Anatomy of the breast. Anatomy of the breast.

The blood supply to the breast comes primarily from branches of the internal mammary artery. The thoracoacromial, thoracodorsal, lateral thoracic, and intercostal arteries also contribute. Those arteries create rich anastomotic plexuses.[8]

The innervation of the breast comes from the anterior rami of the second to the sixth intercostals nerves. The skin of the upper part of the breast is innervated by the supraclavicular nerves. The nipple-areola complex (NAC) gets rich innervation from the anterior branches of the second to sixth intercostal nerves and from the lateral branches of the fourth and fifth intercostal nerves. The nerve supply from the fourth intercostal nerve is believed to play a unique role in the NAC innervations.[9, 10]

For more information about the relevant anatomy, see Breast Anatomy.

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Contraindications

Overall poor health is a contraindication for this procedure. Prior breast reduction or mastopexy with another technique (eg, Weiss pattern) is not a contraindication to performing this operation.

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Contributor Information and Disclosures
Author

John M Anastasatos, MD Private Practice

John M Anastasatos, MD is a member of the following medical societies: American College of Surgeons, American Society of Plastic Surgeons, Southeastern Society of Plastic and Reconstructive Surgeons

Disclosure: Nothing to disclose.

Specialty Editor Board

Francisco Talavera, PharmD, PhD Adjunct Assistant Professor, University of Nebraska Medical Center College of Pharmacy; Editor-in-Chief, Medscape Drug Reference

Disclosure: Received salary from Medscape for employment. for: Medscape.

Chief Editor

James Neal Long, MD, FACS Founder of Magnolia Plastic Surgery; Former Associate Professor of Plastic and Reconstructive Surgery, Division of Plastic Surgery, Children's Hospital and Kirklin Clinics, University of Alabama at Birmingham School of Medicine; Section Chief of Plastic, Reconstructive, Hand, and Microsurgery, Birmingham Veterans Affairs Medical Center

James Neal Long, MD, FACS is a member of the following medical societies: Alpha Omega Alpha, American College of Surgeons, American Medical Association, American Society of Plastic Surgeons, Plastic Surgery Research Council, Sigma Xi, Southeastern Society of Plastic and Reconstructive Surgeons, Southeastern Surgical Congress

Disclosure: Nothing to disclose.

Additional Contributors

Geoffrey L Robb, MD, FACS Chair, Professor, Department of Plastic Surgery, University of Texas MD Anderson Cancer Center

Geoffrey L Robb, MD, FACS is a member of the following medical societies: Alpha Omega Alpha, American Society of Plastic Surgeons, American College of Surgeons, American Society of Maxillofacial Surgeons, American Society for Reconstructive Microsurgery, Texas Society of Plastic Surgeons

Disclosure: Nothing to disclose.

Acknowledgements

The authors and editors of Medscape Drugs & Diseases gratefully acknowledge the medical review of this article by Abigail E Chaffin, MD.

References
  1. Manahan MA, Buretta KJ, Chang D, Mithani SK, Mallalieu J, Shermak MA. An outcomes analysis of 2142 breast reduction procedures. Ann Plast Surg. 2015 Mar. 74 (3):289-92. [Medline].

  2. Shewmake K. Selected Readings in Plastic Surgery. 1994. 7:30:

  3. Pang S. Premature thelarche and premature adrenarche. Pediatric Annals. 1981. 10:29.

  4. Ilicki A, Prager Lewin R, et al. Premature thelarche--natural history and sex hormone secretion in 68 girls. Acta Paediatr Scand. 1984 Nov. 73(6):756-62. [Medline].

  5. Root AW, Shulman DI. Isosexual precocity: current concepts and recent advances. Fertil Steril. 1986 Jun. 45(6):749-66. [Medline].

  6. Jabs AD, Frantz AG, Smith-Vaniz A, et al. Mammary hypertrophy is not associated with increased estrogen receptors. Plast Reconstr Surg. 1990 Jul. 86(1):64-6. [Medline].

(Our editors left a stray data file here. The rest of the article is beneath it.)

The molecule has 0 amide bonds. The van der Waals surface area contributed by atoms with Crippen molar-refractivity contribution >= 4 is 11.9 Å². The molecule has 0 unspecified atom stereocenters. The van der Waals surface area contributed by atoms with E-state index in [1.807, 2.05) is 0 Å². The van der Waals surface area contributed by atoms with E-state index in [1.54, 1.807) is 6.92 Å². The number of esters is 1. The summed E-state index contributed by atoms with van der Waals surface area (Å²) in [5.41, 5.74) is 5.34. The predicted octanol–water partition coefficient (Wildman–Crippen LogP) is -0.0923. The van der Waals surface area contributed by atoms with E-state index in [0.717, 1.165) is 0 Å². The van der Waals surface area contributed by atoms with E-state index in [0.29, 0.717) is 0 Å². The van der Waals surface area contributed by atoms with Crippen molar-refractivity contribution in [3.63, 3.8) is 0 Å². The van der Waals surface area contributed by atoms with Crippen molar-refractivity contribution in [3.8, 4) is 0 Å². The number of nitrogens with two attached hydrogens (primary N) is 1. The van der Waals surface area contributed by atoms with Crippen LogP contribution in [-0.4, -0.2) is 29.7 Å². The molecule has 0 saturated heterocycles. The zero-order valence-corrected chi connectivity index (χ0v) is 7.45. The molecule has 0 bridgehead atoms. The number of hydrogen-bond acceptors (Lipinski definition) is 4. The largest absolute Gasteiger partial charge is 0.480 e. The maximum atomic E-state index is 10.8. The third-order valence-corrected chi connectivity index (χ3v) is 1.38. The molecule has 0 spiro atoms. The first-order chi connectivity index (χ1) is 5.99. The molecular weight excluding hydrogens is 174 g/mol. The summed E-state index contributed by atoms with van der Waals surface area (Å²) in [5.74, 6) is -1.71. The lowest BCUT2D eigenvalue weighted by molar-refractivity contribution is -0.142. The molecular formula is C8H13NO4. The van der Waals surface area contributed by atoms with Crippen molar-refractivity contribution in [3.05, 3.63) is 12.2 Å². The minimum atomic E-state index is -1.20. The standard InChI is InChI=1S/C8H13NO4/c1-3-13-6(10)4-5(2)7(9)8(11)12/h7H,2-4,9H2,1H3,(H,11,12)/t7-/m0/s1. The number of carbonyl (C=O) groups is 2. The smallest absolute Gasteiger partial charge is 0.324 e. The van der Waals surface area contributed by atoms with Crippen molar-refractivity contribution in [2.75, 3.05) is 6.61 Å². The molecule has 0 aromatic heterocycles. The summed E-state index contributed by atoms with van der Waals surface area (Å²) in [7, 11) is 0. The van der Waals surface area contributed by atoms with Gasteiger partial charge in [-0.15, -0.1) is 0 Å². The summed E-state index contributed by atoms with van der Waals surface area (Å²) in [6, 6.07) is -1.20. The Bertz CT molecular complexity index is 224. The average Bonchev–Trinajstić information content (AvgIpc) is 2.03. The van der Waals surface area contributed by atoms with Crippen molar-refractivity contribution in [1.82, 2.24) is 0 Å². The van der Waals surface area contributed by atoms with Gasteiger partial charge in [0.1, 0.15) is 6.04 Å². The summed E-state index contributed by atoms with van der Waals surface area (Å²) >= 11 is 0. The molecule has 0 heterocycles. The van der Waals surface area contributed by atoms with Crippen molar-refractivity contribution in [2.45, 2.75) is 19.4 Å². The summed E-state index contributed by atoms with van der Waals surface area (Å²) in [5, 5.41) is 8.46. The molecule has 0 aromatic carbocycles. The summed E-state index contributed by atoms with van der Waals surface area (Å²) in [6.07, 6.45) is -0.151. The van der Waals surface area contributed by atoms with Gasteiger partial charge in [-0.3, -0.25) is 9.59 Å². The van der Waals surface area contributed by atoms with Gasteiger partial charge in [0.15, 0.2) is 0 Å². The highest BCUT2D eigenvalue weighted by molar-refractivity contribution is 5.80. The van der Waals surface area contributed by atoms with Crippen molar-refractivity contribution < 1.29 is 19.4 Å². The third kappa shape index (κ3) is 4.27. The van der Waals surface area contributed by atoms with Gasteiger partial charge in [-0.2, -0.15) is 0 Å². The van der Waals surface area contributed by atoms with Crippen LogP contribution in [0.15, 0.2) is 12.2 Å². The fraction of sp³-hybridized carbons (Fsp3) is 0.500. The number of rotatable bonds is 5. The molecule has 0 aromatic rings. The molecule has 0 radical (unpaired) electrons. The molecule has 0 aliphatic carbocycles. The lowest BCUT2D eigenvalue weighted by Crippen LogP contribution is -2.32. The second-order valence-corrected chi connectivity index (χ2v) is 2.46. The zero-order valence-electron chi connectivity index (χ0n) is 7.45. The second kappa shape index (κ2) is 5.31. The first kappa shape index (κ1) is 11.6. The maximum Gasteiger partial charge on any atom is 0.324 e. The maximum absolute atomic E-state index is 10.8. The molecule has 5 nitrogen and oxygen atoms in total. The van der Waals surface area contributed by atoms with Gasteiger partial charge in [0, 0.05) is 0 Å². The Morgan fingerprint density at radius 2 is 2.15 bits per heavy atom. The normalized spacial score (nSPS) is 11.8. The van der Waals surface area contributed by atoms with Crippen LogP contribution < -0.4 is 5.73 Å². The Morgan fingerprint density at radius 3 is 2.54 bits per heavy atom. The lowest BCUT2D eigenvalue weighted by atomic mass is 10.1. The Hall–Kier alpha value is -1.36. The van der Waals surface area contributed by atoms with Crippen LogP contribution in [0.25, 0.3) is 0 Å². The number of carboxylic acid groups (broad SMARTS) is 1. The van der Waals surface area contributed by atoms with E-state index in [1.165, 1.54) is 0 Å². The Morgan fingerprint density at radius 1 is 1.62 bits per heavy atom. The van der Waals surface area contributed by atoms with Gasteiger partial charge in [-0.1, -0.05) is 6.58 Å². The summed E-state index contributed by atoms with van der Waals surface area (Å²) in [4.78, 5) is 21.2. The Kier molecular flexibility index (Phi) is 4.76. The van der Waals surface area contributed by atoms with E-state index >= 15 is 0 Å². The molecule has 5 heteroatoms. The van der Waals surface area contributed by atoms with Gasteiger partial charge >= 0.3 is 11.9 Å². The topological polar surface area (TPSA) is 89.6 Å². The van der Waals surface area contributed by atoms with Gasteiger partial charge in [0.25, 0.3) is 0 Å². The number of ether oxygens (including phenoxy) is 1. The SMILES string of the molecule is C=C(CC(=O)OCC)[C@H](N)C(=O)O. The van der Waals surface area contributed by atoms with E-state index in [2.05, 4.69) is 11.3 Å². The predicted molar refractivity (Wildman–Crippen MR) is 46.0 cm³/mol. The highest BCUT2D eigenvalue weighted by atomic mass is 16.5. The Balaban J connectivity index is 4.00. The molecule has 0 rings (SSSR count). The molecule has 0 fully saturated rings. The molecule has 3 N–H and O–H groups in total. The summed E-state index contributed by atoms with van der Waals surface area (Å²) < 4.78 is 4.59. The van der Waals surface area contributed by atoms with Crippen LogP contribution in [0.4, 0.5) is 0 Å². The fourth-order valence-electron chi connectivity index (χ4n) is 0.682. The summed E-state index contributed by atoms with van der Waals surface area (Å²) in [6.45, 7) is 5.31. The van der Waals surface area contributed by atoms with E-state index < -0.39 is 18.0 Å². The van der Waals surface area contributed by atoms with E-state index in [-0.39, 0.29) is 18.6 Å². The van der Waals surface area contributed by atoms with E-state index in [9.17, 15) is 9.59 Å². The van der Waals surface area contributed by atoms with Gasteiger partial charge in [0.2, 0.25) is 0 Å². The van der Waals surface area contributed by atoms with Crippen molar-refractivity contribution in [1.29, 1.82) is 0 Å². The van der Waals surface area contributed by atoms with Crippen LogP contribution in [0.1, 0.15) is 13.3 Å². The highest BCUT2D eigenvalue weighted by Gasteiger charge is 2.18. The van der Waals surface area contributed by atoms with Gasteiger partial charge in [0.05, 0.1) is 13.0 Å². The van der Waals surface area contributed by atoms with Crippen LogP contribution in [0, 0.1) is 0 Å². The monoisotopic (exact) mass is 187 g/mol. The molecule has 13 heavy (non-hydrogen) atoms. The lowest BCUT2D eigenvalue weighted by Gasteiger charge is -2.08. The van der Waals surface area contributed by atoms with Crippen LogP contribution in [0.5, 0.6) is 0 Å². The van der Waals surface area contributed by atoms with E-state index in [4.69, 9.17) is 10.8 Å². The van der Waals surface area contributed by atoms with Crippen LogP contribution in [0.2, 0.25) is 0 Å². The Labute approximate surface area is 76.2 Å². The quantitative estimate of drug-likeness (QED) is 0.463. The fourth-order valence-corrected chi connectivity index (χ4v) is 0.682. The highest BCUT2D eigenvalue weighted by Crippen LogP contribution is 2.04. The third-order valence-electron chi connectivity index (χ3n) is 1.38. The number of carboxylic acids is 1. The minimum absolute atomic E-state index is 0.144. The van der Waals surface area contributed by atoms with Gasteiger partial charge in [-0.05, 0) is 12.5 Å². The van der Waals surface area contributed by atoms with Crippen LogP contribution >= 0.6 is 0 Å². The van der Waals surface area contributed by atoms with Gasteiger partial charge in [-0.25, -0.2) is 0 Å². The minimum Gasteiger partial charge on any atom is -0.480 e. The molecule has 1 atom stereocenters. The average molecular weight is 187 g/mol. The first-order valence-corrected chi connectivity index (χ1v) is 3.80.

7. Regnault P. Breast ptosis. Definition and treatment. Clin Plast Surg. 1976 Apr. 3(2):193-203. [Medline].

  8. Maliniac JW. Arterial blood supply of the breast. Arch Surg. 1943. 47:329.

  9. Craig RD, Sykes PA. Nipple sensitivity following reduction mammaplasty. Br J Plast Surg. 1970 Apr. 23(2):165-72. [Medline].

  10. Courtiss EH, Goldwyn RM. Breast sensation before and after plastic surgery. Plast Reconstr Surg. 1976 Jul. 58(1):1-13. [Medline].

  11. Swanson E. Breast Reduction versus Breast Reduction Plus Implants: A Comparative Study with Measurements and Outcomes. Plast Reconstr Surg Glob Open. 2014 Dec. 2 (12):e281. [Medline]. [Full Text].

  12. Swanson E. Prospective outcome study of 106 cases of vertical mastopexy, augmentation/mastopexy, and breast reduction. J Plast Reconstr Aesthet Surg. 2013 Jul. 66(7):937-49. [Medline].

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Medial pedicle mastopexy without inframammary scars. With the purse-string technique pictured below, the skin is gathered below the new inframammary fold (IMF). This gathered-up skin eventually will settle down and become part of the new IMF. This is illustrated in the series of images below, starting with this image of the preoperative front view.
Preoperative side view.
Preoperative side view.
Intraoperative view. The most inferior curvilinear line indicates the position of the original inframammary fold. The curvilinear line located more superiorly indicates the new position of the inframammary fold.
A Prolene suture is used to gather up the tissue excess between the new inframammary fold and the old one.
Tightening of the purse-string suture.
Full tightening of the purse-string suture. Knot is under the skin.
Postoperative side view.
Postoperative side view.
Postoperative front view.
This patient had obvious and significant breast ptosis. Medial pedicle mastopexy was performed, in addition to a subpectoral breast augmentation with saline-filled breast implants. The breast implants were filled to a volume capacity of 450 mL bilaterally. This image shows the preoperative front view.
Preoperative side view.
Preoperative side view.
Postoperative side view.
Postoperative side view.
Postoperative front view.
This patient wanted to maintain her plentiful breast volume but wanted her breasts to be "perky, beautiful, and youthful" like they used to be before she had children. This is a common surgery requested by women after they have had children and have breastfed. This image shows the preoperative front view.
Preoperative side view.
Preoperative side view.
Postoperative front view.
Postoperative side view.
Postoperative side view.
Anatomy of the breast.